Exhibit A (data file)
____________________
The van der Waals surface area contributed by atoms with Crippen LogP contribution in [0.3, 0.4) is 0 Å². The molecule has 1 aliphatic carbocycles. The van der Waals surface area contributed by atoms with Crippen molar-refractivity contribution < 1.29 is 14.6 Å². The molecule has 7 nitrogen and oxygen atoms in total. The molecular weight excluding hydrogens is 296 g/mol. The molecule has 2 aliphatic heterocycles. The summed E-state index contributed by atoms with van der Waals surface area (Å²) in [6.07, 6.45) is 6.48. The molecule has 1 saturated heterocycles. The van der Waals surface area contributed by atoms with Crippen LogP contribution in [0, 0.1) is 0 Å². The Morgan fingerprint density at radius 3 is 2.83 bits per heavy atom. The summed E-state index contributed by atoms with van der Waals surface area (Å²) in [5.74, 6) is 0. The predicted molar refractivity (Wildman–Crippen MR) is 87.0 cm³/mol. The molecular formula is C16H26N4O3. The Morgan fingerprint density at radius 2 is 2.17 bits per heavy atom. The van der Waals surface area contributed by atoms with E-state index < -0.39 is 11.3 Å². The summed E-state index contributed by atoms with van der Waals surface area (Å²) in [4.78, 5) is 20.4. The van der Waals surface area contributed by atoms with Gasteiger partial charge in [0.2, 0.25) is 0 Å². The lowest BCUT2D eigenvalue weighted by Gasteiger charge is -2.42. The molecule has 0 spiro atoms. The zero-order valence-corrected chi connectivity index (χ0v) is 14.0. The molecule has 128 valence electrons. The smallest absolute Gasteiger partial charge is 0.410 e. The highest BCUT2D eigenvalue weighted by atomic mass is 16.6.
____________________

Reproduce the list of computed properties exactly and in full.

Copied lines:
The van der Waals surface area contributed by atoms with Crippen LogP contribution in [0.3, 0.4) is 0 Å². The molecule has 1 aliphatic carbocycles. The van der Waals surface area contributed by atoms with Crippen molar-refractivity contribution < 1.29 is 14.6 Å². The molecule has 7 nitrogen and oxygen atoms in total. The molecular weight excluding hydrogens is 296 g/mol. The molecule has 2 aliphatic heterocycles. The summed E-state index contributed by atoms with van der Waals surface area (Å²) in [6.07, 6.45) is 6.48. The molecule has 1 saturated heterocycles. The van der Waals surface area contributed by atoms with Crippen LogP contribution in [0, 0.1) is 0 Å². The Morgan fingerprint density at radius 3 is 2.83 bits per heavy atom. The summed E-state index contributed by atoms with van der Waals surface area (Å²) in [5.74, 6) is 0. The predicted molar refractivity (Wildman–Crippen MR) is 87.0 cm³/mol. The molecular formula is C16H26N4O3. The Morgan fingerprint density at radius 2 is 2.17 bits per heavy atom. The van der Waals surface area contributed by atoms with E-state index < -0.39 is 11.3 Å². The summed E-state index contributed by atoms with van der Waals surface area (Å²) in [4.78, 5) is 20.4. The van der Waals surface area contributed by atoms with Gasteiger partial charge in [0.2, 0.25) is 0 Å². The lowest BCUT2D eigenvalue weighted by Gasteiger charge is -2.42. The molecule has 0 spiro atoms. The zero-order valence-corrected chi connectivity index (χ0v) is 14.0. The molecule has 128 valence electrons. The smallest absolute Gasteiger partial charge is 0.410 e. The highest BCUT2D eigenvalue weighted by atomic mass is 16.6.